Early December starts with much warmer weather than normal for a large part of Europe and this week should remain mostly warm for many regions. Then, a significant pattern change and an Arctic outbreak becomes increasingly likely early next week when strong meridional flow establishes across Europe and Arctic cold airmass begins advecting from northern towards southern Europe and the Mediterranean. Winter weather with locally large amounts of snow will return.
Tuesday, December 4th
A deep trough with its associated frontal system pushes across north-central Europe, resulting in strong warm advection spreading across eastern half of Europe as well as central Europe and the Balkan peninsula where very cold weather has been in place since late November. The cold airmass behind the cold front spreads into western Europe. With persisting and even strengthening upper ridge over the SW Europe and Mediterranean, very warm airmass remains over the Iberian peninsula and western Mediterranean. Very cold airmass remains over the far N Altantic and Iceland where daily temperatures should remain below -10 °C in many regions.
Wednesday, December 5th
The north European trough continues towards NE Europe and across eastern Europe, resulting in colder airmass spreading behind it into central Europe and towards the Balkan peninsula. Ahead of the trough, very warm airmass advection pushes into NW Russia and far north into the Arctic region. The upper ridge over the SW Europe strengthens and a very warm day is expected for Iberia and S France. Extremely cold temperatures remain over Iceland.
Thursday, December 6th
The upper trough over N Europe gradually weakens while cold airmass behind the front spreads across much of the Balkan peninsula. Meanwhile, a strengthening ridge from south into central Europe, combined with strong zonal flow from the Atlantic, results is a new significant warm advection across the western Europe and towards the central Europe. Very warm weather remains over Iberia.
Friday, December 7th
The upper trough over north Europe moves more into the Arctics while a deep trough develops over the northern Atlantic. Together with the strong ridge over SW Europe, it establishes powerful zonal flow into western and central Europe, very warm airmass pushes across France, Benelux, Germany and the Alps, as well as Iberia. The upper low over the Balkan peninsula pushes into SE Europe and very cold airmass brings snow into the Black Sea region and Turkey – sea-effect snowfall is likely as well for N Turkey.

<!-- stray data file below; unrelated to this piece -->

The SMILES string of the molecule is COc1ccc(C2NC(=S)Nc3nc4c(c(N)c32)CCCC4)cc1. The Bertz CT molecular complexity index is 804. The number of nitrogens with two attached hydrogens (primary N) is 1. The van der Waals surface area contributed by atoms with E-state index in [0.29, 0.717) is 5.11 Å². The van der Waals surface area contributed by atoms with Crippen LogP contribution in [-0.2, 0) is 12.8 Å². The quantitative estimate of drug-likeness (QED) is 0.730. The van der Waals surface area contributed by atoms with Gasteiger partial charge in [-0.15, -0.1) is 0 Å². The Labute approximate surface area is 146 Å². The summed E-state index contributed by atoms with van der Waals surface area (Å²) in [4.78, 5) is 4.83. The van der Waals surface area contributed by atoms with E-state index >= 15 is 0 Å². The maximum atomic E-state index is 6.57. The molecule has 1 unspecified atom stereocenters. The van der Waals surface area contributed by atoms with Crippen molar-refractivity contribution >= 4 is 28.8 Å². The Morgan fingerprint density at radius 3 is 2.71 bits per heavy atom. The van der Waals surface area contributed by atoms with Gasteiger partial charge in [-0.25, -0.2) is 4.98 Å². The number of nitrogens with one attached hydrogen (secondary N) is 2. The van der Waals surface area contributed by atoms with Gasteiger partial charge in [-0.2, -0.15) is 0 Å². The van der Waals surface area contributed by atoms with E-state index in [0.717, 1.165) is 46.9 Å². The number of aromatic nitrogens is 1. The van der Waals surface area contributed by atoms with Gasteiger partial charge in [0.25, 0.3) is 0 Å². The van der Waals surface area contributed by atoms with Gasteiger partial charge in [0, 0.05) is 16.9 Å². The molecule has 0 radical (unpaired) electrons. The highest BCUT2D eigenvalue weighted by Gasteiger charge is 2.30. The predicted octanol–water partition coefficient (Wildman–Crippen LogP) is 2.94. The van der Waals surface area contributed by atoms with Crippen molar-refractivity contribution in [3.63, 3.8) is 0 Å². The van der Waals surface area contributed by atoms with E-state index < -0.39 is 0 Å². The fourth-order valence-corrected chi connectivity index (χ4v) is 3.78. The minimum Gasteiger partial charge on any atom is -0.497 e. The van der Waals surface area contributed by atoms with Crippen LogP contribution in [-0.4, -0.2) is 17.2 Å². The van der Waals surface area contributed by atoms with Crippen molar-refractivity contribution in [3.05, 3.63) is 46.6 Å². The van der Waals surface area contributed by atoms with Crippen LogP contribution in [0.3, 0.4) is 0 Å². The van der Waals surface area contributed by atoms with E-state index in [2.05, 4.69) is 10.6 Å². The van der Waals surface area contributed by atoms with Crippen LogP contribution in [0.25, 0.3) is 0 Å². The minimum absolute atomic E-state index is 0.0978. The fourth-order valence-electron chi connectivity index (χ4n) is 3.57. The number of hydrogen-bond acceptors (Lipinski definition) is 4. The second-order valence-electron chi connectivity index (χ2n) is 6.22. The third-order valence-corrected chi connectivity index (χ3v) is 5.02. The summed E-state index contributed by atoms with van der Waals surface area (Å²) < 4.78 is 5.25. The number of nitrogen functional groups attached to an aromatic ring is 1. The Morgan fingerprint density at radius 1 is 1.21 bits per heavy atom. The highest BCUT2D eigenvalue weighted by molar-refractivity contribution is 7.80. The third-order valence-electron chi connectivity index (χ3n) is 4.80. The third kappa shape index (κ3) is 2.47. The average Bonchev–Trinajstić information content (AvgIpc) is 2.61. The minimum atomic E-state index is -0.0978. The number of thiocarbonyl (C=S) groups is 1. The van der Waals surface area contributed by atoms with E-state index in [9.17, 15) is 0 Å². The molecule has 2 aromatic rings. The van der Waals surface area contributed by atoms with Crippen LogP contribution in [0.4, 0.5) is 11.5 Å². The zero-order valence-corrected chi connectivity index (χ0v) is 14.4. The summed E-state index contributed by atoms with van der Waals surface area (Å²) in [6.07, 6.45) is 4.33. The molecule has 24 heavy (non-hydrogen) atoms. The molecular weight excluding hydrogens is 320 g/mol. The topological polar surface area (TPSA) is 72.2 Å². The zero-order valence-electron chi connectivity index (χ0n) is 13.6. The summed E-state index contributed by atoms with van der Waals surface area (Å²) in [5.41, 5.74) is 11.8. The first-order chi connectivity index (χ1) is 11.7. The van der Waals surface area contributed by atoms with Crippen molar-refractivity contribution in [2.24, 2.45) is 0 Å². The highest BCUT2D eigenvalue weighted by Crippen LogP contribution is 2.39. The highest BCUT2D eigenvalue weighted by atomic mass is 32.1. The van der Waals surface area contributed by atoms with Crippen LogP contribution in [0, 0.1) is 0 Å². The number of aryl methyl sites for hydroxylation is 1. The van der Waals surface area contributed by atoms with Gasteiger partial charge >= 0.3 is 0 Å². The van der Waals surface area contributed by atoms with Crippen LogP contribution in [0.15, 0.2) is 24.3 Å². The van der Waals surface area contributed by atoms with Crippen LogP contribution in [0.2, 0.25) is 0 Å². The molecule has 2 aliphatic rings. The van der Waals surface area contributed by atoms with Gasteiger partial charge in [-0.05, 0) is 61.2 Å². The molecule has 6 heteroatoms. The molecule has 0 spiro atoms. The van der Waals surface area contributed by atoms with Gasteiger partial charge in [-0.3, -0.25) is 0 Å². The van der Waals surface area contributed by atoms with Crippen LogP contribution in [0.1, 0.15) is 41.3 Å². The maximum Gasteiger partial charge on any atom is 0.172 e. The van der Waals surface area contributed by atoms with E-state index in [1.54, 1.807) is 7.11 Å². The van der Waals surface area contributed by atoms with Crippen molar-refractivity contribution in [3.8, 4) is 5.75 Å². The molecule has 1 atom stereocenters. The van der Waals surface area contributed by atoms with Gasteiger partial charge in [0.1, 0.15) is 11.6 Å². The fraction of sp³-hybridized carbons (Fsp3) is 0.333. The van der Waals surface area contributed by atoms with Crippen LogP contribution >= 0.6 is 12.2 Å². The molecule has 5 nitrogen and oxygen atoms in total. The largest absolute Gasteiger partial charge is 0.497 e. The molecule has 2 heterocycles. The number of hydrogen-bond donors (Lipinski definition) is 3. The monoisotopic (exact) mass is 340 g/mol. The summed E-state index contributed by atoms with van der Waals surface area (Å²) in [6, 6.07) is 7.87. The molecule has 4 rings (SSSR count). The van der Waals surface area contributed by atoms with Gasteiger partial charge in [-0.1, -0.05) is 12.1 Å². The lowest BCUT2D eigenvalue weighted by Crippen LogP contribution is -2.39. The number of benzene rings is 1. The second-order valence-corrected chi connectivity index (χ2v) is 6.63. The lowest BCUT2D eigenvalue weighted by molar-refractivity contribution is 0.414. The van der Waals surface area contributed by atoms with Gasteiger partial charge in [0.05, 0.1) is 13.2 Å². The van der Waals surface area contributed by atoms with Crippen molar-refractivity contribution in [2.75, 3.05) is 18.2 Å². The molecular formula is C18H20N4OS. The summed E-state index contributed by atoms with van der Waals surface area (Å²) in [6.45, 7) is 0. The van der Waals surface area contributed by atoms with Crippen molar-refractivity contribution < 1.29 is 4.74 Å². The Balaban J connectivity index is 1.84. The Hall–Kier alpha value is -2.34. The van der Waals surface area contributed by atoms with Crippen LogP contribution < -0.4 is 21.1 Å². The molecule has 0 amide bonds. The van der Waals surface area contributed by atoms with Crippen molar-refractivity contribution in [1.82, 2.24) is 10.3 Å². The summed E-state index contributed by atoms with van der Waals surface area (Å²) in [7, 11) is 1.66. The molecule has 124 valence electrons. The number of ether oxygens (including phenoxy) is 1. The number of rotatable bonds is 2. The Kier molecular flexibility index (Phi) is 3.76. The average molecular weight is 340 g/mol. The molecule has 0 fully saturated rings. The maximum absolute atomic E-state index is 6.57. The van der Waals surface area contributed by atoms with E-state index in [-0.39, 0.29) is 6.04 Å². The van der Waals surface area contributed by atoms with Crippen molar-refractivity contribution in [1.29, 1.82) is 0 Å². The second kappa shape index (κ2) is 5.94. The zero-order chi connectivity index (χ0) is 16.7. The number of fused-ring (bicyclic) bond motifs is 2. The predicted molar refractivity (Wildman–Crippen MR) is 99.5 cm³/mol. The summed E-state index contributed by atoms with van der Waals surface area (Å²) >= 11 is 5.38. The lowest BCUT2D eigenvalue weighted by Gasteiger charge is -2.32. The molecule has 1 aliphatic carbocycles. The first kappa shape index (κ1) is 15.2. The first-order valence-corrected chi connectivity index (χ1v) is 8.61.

Saturday, December 8th
A deep north Atlantic trough and cyclone push into western Europe and towards Scandinavia, with an associated cold front advancing into the central Europe. Very warm airmass advection takes place ahead of the cyclone across NE Europe, while colder airmass spreads behind the cyclone into the western Europe. Very cold weather remains over the Black Sea and Turkey.
Sunday, December 9th
The large trough splits into two large upper lows: the southern one moves into the north-central Mediterranean and the Balkan peninsula with the associated cold front pushed far south across Italy and towards Greece. An upper ridge and warm weather remain over Iberia.
Monday, December 10th
A large trough with several upper lows dominates east-central Europe while an upper ridge expands from SW Europe into the northern Atlantic as well. This shuts down the zonal flow and establishes meridional flow from the Arctic region towards south. Very cold airmass spreads towards the western Europe and begins an Arctic outbreak event.
Tuesday & Wednesday, December 11/12th
A large upper low is centered over central Europe and the Balkan peninsula while an upper ridge dominates the N Atlantic and expands into the Arctic region. This establishes a textbook pattern for a significant Arcic cold airmass advection into the central Europe, Mediterranean and the Balkan peninsula. A powerful ridge over the Arctic region brings very warm weather into Iceland and Greenland while very cold weather with snow will dominate central Europe and Balkan peninsula.
Stay tuned for more details in the coming days – including on separate weather systems rolling across our continent.